association with the "communal party", join their ranks. For
instance, Mr Shankarsinh Vaghela is now a respectable leader of
the Secular Front floated by Mr Laloo Prasad Yadav!

To explain Hindutva strictly in communal terms is again to
oversimplify the issue. Whether it is right or wrong, the fact
remains that for a pan-Indian party like the BJP, or for that
matter its previous incarnation, the Jan Sangh, Hindutva has been
the slogan which it thinks can highlight the common cultural link
of India in which forces of disintegration far outweigh those of
unity. This was all the more so when it became politically
correct to glorify narrow and limited concepts like caste and

The Hindutva strategy for the BJP seems to have received
impressive acceptance, at least among the growing middle class in
the country. By definition, the middle class is modern in outlook
and essentially secular. Because, compared to other sections of
society, it is the middle class which has a vested interest in
keeping India unified and strong. Therefore, the fact that this
very class constitutes the bulk support-base of the BJP can never
be explained in a communal framework.

Admittedly, the BJP's Hindutva-centred method of appealing to the
electorate has antagonised the minorities, the recent admission
into its fold of some leading Muslims notwithstanding. However,
what is interesting is that the party has lately been trying to
gradually dilute the Hindutva card and adopt, instead, the
Congress-model. Though the Congress, the only other pan- Indian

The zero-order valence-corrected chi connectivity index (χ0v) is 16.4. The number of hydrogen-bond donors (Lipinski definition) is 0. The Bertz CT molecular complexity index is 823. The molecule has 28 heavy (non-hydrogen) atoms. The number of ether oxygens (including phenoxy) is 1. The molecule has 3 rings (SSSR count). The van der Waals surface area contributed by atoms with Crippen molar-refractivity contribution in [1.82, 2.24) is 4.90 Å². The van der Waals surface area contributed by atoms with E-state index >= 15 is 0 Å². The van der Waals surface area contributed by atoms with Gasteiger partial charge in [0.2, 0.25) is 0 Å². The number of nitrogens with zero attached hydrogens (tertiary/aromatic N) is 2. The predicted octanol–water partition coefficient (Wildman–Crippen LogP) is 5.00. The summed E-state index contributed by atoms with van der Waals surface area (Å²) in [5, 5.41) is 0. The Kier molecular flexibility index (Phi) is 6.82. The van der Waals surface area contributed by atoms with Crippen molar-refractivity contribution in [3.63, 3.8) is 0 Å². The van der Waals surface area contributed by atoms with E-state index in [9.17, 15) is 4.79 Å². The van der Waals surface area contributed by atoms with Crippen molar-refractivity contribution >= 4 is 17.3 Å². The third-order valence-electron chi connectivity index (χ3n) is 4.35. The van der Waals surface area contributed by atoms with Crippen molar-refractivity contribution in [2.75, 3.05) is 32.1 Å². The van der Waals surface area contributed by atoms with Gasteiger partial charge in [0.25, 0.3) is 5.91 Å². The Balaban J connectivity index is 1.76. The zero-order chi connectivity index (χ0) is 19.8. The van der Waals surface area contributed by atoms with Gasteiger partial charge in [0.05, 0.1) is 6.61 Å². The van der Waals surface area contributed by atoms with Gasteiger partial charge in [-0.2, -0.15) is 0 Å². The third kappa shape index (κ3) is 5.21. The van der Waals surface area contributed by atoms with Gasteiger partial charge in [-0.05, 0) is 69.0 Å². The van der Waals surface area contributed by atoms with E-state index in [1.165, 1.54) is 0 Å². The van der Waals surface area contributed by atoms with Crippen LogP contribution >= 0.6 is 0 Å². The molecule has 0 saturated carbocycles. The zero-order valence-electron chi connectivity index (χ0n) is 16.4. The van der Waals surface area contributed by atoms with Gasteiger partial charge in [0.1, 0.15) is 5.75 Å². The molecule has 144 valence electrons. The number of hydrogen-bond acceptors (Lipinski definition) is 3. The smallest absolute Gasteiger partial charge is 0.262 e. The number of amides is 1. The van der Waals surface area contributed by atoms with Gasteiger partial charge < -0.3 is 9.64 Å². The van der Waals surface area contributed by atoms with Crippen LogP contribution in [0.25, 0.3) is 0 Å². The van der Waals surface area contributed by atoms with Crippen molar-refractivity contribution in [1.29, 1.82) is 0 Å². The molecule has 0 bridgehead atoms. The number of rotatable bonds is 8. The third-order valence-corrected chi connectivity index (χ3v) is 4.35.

party, has invariably followed an ideology which can be described
as soft Hindutva, it has cleverly hidden this under the carpet
and focused on secular but nationally-appealing slogans like
garibi hatao and "a government that works". The BJP's present
slogan of "stable government and an able leader" needs to be seen
in this context.

It is increasingly obvious that there are hardly any substantial
differences between the Congress and the BJP on policies. Both
are talking of providing political stability. Both share the
same commitment towards the liberalisation of the economy, yet
another policy-goal with national appeal.

Determining Role

That being the case, if the voters are going to exercise their
option in one or the other's favour, what is likely to play the
determining role is the abilities of the Congress and the BJP in
managing a coalition government. And here, apart from having a
prime ministerial candidate with national appeal, their record in
running coalition governments as a key constituent -not
supporting from the outside - will come under scrutiny. And on
both these counts, the BJP has the upper hand. Besides having Mr
Vajpayee, the BJP, unlike the Congress' antipathy towards the
very idea of coalition, has always tried to build alliances.

One just has to remember that in 1977, despite being the largest
group with 92 seats in the Lok Sabha, the Jan Sangh faction of
the then Janata Party had only two important cabinet posts, And
yet, if the Morarji Desai government fell, it was not because of
Mr Atal Behari Vajpayee but because of the late Charan Singh.
Similarly, the crisis in Uttar Pradesh last year was not due to
the BJP but to the BSP which did not reciprocate its commitment
to co-exist with a BJP chief minister.